Questions to Ask in Cases Involving Leases, Rental Agreements and Other Contracts

By Kevin D. Bush, managing partner, San Diego office of Cozen O'Connor | July 16, 2014

In many subrogation cases, the recovery specialist is confronted with one or more “writings,” including a lease, rental agreement or other type of contract, containing various provisions which may affect the recovery rights of a subrogating insurer. Below are a few issues to be aware of.questions to ask

Who are the parties to the agreement? Although an agreement between the insured and a third party may contain provisions which might limit or prohibit recovery, it may be that one or more of the parties responsible for causing the loss are not parties to the agreement. This could arise where a tenant has subleased the property or permitted a third party to temporarily occupy or utilize a portion of the property. Similarly, an agreement between an insured and a contactor may contain provisions limiting or waiving liability against the contractor. However, if subcontractors were involved in the work which caused the loss, the subcontractors or other third parties’ responsibility may be unaffected by limiting provisions between the insured and the contractor.

Who is required to be named as an additional insured? An agreement may require one of the parties to name other parties as additional insureds under their insurance policy. If the agreement requires another party to name your insured as an additional insured, there may be successful avenues of recovery/contribution from the third parties’ insurer. Alternatively, if your insured is required to name a potential defendant as an additional insured, the anti-subrogation rule may prevent recovery against that party.

Is there a waiver of subrogation clause? In many agreements, some type of “waiver of subrogation” clause is included. While, under many circumstances, the waiver clause may prevent subrogation against the parties to the agreement, there may be circumstances where the waiver may not apply. The specific language of the waiver should be carefully examined to determine whether the provisions apply to the circumstances of the loss, and whether there are any conditions the parties were required to perform as a prerequisite to the implementation of the waiver provisions.

Is there a waiver of liability clause? Many agreements contain general waiver of liability provisions wherein one party releases the other from liability, which may prevent recovery by the insurer against the party relieved from liability. However, this will not always be the case. In some jurisdictions, if the actions of the responsible party constitute active or affirmative negligence, and the limiting language is not explicit, the waiver may be unenforceable. Likewise, if the provisions affect the “public interest,” the waiver may not be enforced. Finally, the specific provisions of the waiver must be closely examined to determine whether the specific circumstances of the loss fall within the parameters of the waiver.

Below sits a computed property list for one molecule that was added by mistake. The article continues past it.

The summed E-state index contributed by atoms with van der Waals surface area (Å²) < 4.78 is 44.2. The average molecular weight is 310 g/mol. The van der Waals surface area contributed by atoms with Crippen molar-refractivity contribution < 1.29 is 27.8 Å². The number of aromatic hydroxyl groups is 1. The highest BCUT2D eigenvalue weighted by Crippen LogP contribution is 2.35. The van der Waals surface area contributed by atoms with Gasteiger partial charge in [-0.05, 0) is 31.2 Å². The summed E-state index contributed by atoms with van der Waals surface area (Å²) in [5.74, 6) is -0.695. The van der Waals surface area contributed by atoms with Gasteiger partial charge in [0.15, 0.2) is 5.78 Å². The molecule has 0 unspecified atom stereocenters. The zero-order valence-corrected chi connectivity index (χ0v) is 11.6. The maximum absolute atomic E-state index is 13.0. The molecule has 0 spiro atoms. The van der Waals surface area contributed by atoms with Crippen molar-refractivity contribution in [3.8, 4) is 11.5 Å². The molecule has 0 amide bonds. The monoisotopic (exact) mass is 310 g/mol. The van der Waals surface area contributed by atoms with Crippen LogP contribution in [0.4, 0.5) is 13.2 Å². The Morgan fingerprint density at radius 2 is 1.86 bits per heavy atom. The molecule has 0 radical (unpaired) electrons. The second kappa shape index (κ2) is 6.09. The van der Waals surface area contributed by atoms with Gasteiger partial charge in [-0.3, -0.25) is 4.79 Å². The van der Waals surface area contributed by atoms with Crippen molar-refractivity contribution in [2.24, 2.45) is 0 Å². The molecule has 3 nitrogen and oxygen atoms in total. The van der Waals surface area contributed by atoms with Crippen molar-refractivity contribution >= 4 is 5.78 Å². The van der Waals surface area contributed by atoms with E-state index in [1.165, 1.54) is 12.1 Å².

Is there an indemnity clause? A properly drafted indemnity provision may create a recovery opportunity for the subrogating insurer. The indemnity provisions must be examined carefully to determine the precise obligations created.

Is there a requirement to carry insurance? Agreements should be carefully examined to determine if a party is required to carry liability or casualty coverage. The responsibilities for insurance may create a recovery opportunity.

Who is responsible for repairs? Many rental/lease agreements contain provisions requiring a party to make repairs to the property. Depending on the language and the fact situation, the language could be helpful to recovery. Provisions requiring a tenant to pay for damages caused by its negligence may be persuasive in overcoming an “implied co-insured” defense sometimes raised in a landlord tenant situation.

Is there an attorney’s fees clause? An attorney’s fees cause may permit the prevailing party in a legal action to recover its attorney’s fees from the unsuccessful party. In evaluating a recovery when an attorney’s fees clause exists, the insurer should consider the potential of recovering its incurred attorney’s fees in a successful action, and being required to pay the other party attorney’s fees should the action be unsuccessful.

How were the damages caused? The circumstances of how a loss occurred may affect the enforcement of the agreement’s provisions. Intentional acts, violations of law, or acts constituting gross negligence may avoid the limiting provisions. Likewise, under certain indemnity provisions may provide an opportunity to pursue recovery and avoid responsibility.

A careful examination of the provisions of any agreement should be made when deciding whether a viable recovery opportunity exists.

This article originally appeared in the 2014 spring issue of Claims Journal magazine. To receive the quarterly magazine visit

Kevin D. Bush, managing partner, San Diego office of Cozen O’Connor, represents subrogating insurers in losses ranging from multimillion dollar wildfire losses to single family residence losses.

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